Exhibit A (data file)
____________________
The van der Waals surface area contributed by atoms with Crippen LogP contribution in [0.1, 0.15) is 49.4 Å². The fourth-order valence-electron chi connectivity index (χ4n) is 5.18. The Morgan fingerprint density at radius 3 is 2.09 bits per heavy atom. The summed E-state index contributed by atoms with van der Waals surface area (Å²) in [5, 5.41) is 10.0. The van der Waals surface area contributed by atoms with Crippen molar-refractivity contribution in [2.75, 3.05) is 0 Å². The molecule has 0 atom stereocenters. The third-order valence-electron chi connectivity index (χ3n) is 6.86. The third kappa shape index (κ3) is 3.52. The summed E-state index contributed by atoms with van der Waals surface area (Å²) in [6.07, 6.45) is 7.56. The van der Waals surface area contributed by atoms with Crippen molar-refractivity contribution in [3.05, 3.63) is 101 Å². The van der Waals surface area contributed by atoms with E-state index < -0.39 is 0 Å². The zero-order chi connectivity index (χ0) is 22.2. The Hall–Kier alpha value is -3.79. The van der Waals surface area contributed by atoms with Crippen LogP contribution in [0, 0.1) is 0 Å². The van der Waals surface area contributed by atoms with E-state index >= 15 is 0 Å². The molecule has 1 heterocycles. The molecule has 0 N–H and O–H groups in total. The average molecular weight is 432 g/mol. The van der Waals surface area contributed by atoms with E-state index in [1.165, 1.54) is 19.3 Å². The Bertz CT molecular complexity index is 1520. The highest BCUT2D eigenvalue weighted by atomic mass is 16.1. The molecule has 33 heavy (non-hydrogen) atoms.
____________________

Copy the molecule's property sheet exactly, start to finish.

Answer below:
The van der Waals surface area contributed by atoms with Crippen LogP contribution in [0.1, 0.15) is 49.4 Å². The fourth-order valence-electron chi connectivity index (χ4n) is 5.18. The Morgan fingerprint density at radius 3 is 2.09 bits per heavy atom. The summed E-state index contributed by atoms with van der Waals surface area (Å²) in [5, 5.41) is 10.0. The van der Waals surface area contributed by atoms with Crippen molar-refractivity contribution in [2.75, 3.05) is 0 Å². The molecule has 0 atom stereocenters. The third-order valence-electron chi connectivity index (χ3n) is 6.86. The third kappa shape index (κ3) is 3.52. The summed E-state index contributed by atoms with van der Waals surface area (Å²) in [6.07, 6.45) is 7.56. The van der Waals surface area contributed by atoms with Crippen molar-refractivity contribution in [3.05, 3.63) is 101 Å². The van der Waals surface area contributed by atoms with E-state index < -0.39 is 0 Å². The zero-order chi connectivity index (χ0) is 22.2. The Hall–Kier alpha value is -3.79. The van der Waals surface area contributed by atoms with Crippen LogP contribution in [0, 0.1) is 0 Å². The van der Waals surface area contributed by atoms with E-state index >= 15 is 0 Å². The molecule has 1 heterocycles. The molecule has 0 N–H and O–H groups in total. The average molecular weight is 432 g/mol. The van der Waals surface area contributed by atoms with E-state index in [1.165, 1.54) is 19.3 Å². The Bertz CT molecular complexity index is 1520. The highest BCUT2D eigenvalue weighted by atomic mass is 16.1. The molecule has 33 heavy (non-hydrogen) atoms.